ASHTABULA — There was talk of jobs and the environment during a town hall meeting with city and Petmin officials Tuesday at Kent State Ashtabula.

Petmin USA, a South African company, plans to build a $474 million pig iron plant, the first of its kind in the United States, in the Ashtabula harbor. The plant, which will ultimately employ 110 people, will occupy around 30 acres of land which Petmin is in the process of purchasing at the Pinney Dock Terminal.

The pre-construction phase of the project is complete and construction, which will take two years and require around 650 workers, is expected to begin in June of 2020.

Brad Doig, Petmin USA president and CEO, said the company has invested $50 million in the project to date. Fifteen sites across the United States and Canada were evaluated over a six-year period before the company decided on Ashtabula, Doig said.

Most of Petmin’s customers are in the Great Lakes region and the product will be shipped to Chicago and distributed from there, Doig said. Doig said he believes the company will be able to have an impact on the market for pig iron in the United States since all pig iron in this country is currently imported from Brazil, Russia and Ukraine.

“The pig iron [in the United States], 100 percent of it is imported, primarily from Brazil,” Doig said.

Pig iron is produced from iron ore in a process that requires natural gas, oxygen, nitrogen and water. The final product, which is used in metal casting industries, will primarily be shipped out of the plant on boats via Lake Erie, Doig said. The company expects to produce around 425,000 tons of the product annually, he said.

Jim Timonere, Ashtabula city manager, said he first heard of the project a decade ago as the president of the Chamber of Commerce. At the time the city had no way  supply the natural gas the company needed, Timonere said.

That all changed with the Risberg pipeline coming through the area, Timonere said. It took a decade to get to this point in the project with the assistance of numerous officials at the local and state levels, Timonere said.

“We never lost sight for the need for infrastructure in this county,” Timonere said. “For those 10 years we went out and chased that gas.”


Those in attendance weren’t all singing the praises of industry, and many reflected on a time in the 1960s and 1970s when the Ashtabula River was extremely polluted. Some questioned whether officials were trading jobs for health and they asked about cancer rates in the county, which they believe are tied to industrial pollution from those times.

Petmin USA has received all required permitting through both state and federal EPA, officials said.

“What we have to remember is that a lot of the damage that was done to this community in the 50s, 60s and 70s was pre-EPA and pre-regulations that we now have in place,” Timonere said.

Water discharged at the plant will not go directly into Lake Erie, and it will be treated twice. Petmin USA will build its own wastewater treatment plant on the site and that water will then be sent to the city’s wastewater plant for further processing before it is put back into the lake, Timonere said.

Not only will treatment occur and be monitored twice, but the city will generate revenue from the water that is sent to its wastewater plant, Timonere said.  

Yet questions were still asked by those who feel local officials are not looking at the bigger picture.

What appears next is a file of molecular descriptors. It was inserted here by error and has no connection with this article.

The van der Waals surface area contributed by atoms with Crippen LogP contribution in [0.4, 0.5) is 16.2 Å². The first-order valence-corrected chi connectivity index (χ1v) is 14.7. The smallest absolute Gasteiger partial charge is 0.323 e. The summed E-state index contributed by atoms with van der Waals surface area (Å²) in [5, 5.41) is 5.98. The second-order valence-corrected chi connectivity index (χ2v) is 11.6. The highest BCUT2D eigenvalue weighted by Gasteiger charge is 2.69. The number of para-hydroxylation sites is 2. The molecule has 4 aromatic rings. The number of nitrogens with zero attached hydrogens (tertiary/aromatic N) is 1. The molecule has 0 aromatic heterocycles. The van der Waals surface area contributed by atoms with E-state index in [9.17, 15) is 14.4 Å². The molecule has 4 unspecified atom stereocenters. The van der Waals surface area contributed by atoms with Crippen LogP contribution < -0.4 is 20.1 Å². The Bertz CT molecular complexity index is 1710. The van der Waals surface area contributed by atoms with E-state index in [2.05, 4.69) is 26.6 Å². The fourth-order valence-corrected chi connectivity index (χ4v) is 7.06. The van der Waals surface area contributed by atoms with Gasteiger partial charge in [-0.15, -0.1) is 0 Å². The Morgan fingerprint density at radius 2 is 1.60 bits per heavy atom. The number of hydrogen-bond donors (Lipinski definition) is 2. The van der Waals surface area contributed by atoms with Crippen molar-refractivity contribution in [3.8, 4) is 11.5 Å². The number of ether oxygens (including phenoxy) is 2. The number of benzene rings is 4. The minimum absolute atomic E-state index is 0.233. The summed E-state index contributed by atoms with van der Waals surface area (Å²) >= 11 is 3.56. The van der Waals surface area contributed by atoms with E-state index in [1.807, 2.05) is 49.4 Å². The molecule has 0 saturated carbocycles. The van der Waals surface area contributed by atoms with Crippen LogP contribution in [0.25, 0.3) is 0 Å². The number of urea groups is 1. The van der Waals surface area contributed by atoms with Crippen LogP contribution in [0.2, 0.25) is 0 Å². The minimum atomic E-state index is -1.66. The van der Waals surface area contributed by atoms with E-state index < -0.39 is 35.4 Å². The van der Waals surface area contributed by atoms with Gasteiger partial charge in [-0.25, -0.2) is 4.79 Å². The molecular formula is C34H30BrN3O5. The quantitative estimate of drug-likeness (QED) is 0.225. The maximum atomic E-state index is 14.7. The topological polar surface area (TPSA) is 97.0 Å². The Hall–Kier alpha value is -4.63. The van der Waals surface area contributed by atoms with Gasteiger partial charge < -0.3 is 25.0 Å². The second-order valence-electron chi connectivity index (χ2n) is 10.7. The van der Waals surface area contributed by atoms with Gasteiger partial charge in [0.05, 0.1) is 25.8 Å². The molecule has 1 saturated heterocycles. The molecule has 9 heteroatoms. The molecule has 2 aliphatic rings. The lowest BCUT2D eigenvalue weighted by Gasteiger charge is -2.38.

Sarah Brower, an Ashtabula resident, said based on information that is on the Petmin USA website, the plant will use more natural gas in a day than all of the residents in the county use combined. Brower also questioned whether the gas supplying the plant is tied to any toxic fracking processes taken from shale deposits.

Fracking waste is coming back to Ohio and injected into a number of active injection wells in Ashtabula County, Brower said.

“That puts our farmland and natural resources at risk here in this county,” Brower said. “So when we look at the project we have to consider not just the environmental impacts that come out of the plant itself, but the cumulative impact of fracking, injection wells and the transport of those materials.”

Palmira Farinha, Petmin USA chief operating officer, said the company is committed to operating in an environmentally friendly process. Those present said any question of where the natural gas comes from is better asked of natural gas suppliers.

“We want a long-term, sustainable, environmentally conscious plant that we can all be proud of,” she said.


While the plant will create hundreds of construction jobs over a two-year period, and 110 permanent jobs, it will also have a more than $6 million payroll which will contribute to local coffers.

Greg Myers, executive director of Ashtabula County Growth Partnership, said all of these jobs will have a direct impact on the county as a whole.

Workers will spend in the economy on things like housing, food and healthcare, Myers said. It is estimated that around $27 million in construction payroll will be generated in the county. That translates to around $9 million in spending in the county, he said. 

Petmin USA is the type of project and jobs that the area needs as a base to stimulate the economy, Myers said.

“I can’t understate the impact,” Myers said.

Bill Romanko, an Andover resident who works in Ashtabula, said people need to think about what the area would look like if companies like Petmin USA aren’t willing to invest. Officials present said had the gas pipeline not come through some existing companies had contemplated leaving the city.

“What is our city going to look like if Petmin doesn’t come here and we don’t have natural gas and we start losing business and people start being unemployed?” Romanko said. “What’s Ashtabula going to look like? What quality of life will the residents have when they don’t have an income?”

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